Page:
This lightning strike in eastern Nevada was captured by my field assistant Jehren (https://www.flickr.com/photos/jehren/) during a trip to our research sites. During monsoon season these events are quite frequent at the upper elevations.
This lightning strike in eastern Nevada was captured by my field assistant Jehren (https://www.flickr.com/photos/jehren/) during a trip to our research sites. During monsoon season these events are quite frequent at the upper elevations.

Besides wildfire, one of the most significant natural hazards risks for sensory installations in mountain environments is lightning. Direct hits are not necessarily required to incur electrical damage, especially if the design of the equipment is such that the circuitry is somewhat sensitive. Electromagnetic pulses (EMPs) are associated with lightning events, and these sometimes powerful fields can damage individual semi-conductors or circuitry inside electronic devices which are not designed for this eventuality.

Mountaintop radio communications engineers have known about lightning protection since the early days of wireless communication. Indeed, early scientific experiments with lightning-related static discharge can be traced to Benjamin Franklin in 1752! Results of Franklin’s work led to development of grounding protection (the “lightning rod”) for houses, ships, and other tall objects. We still use these principles today to protect our field systems from arcing and unwanted electrical discharge. A very thorough history of the development of lightning protection is this Federal research report.

In general, the idea for direct strike protection is to provide a direct, low-resistance path to earth ground from above or around your equipment. If the impedance of the path to ground is too high, arcing of the electrical current to a less-resistive path will occur, along with associated damage. Very often, it is the actual interface with adequate earth ground that is the most difficult problem (if there is little soils development, or lots of rocky terrain). In these cases, many copper ground rods distributed throughout the site and all connected with lots of large bare copper wire in a mesh is the best solution. You can never have too much grounding material! Making your equipment appear to be electrically-indistinguishable from the surrounding terrain is the goal.

Remote installations of science sensors are more common than ever. Are your site electronics ready to ride out the year without failure?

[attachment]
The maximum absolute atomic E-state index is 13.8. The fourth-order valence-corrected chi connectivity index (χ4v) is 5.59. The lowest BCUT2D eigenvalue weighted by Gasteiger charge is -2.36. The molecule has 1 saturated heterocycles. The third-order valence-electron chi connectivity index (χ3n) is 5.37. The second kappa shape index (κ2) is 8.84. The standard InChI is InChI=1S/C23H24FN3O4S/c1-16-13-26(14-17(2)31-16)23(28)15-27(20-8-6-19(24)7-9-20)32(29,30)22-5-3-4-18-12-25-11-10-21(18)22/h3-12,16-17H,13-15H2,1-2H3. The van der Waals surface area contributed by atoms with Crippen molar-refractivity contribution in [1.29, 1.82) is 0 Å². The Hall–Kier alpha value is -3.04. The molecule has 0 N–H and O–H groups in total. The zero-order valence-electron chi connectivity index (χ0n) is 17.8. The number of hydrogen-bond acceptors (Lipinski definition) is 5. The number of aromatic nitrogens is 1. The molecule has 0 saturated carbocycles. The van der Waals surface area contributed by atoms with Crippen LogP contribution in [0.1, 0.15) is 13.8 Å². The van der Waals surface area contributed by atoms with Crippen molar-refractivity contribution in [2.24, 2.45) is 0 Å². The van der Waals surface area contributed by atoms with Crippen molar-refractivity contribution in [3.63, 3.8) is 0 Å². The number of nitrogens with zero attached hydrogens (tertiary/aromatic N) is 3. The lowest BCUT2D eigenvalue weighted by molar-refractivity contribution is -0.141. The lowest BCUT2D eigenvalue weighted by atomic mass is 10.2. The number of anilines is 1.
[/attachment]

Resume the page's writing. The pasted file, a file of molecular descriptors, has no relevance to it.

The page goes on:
You can never have too many ground rods or mesh wire connections. This mountaintop station has copper grounding rods at each corner of the enclosure, along with 3 at the tower base and another 2 at the solar rack. All of the framing and metal infrastructure is tied together and to this grounding network with large-diameter copper wire which crisscrosses the site on the bare ground.

In addition to external grounding, you also want to have protection on the actual distributed wiring and circuitry on your research site. It is totally possible for high transient voltages to appear on long runs of wiring/cable simply because of a near-miss and associated electromagnetic fields. You goal, again, is to channel that transient energy to ground just like a direct strike. There are many devices out there that are designed to do that, usually under the label of “surge suppressors”. There are these units from Midnite Solar, designed for DC Solar applications, as well as line protectors that are interface-specific (for example, RS-232, Ethernet, or RF coaxial). Campbell Scientific offers single-conductor suppressors for wiring going to sensors and the like. Placing these various items in-line with your field wiring can partition off transient voltages or even direct strikes and save part or all of your equipment. If you decide to install science electronics in an environment which is prone to seasonal lightning strikes, you cannot afford not to implement as many of these suppressors as possible. I like to place one suppressor at each end of a long cable run if I have to distribute wiring more than a few feet across a site.

In the second part of this topic, I’ll show the results from a direct lightning hit on a mountain sensor deployment. We’ll see where the damage was done, what survived, and what didn’t.

Photo credit: the lightning photo on Mt. Washington in eastern Nevada was taken by my assistant Jehren Boehm on a trip to work on our field sites in the Snake Range. Yikes! And epic photo, Jehren.

 

 

 

When lightning strikes (your equipment)! Part 1 of 2
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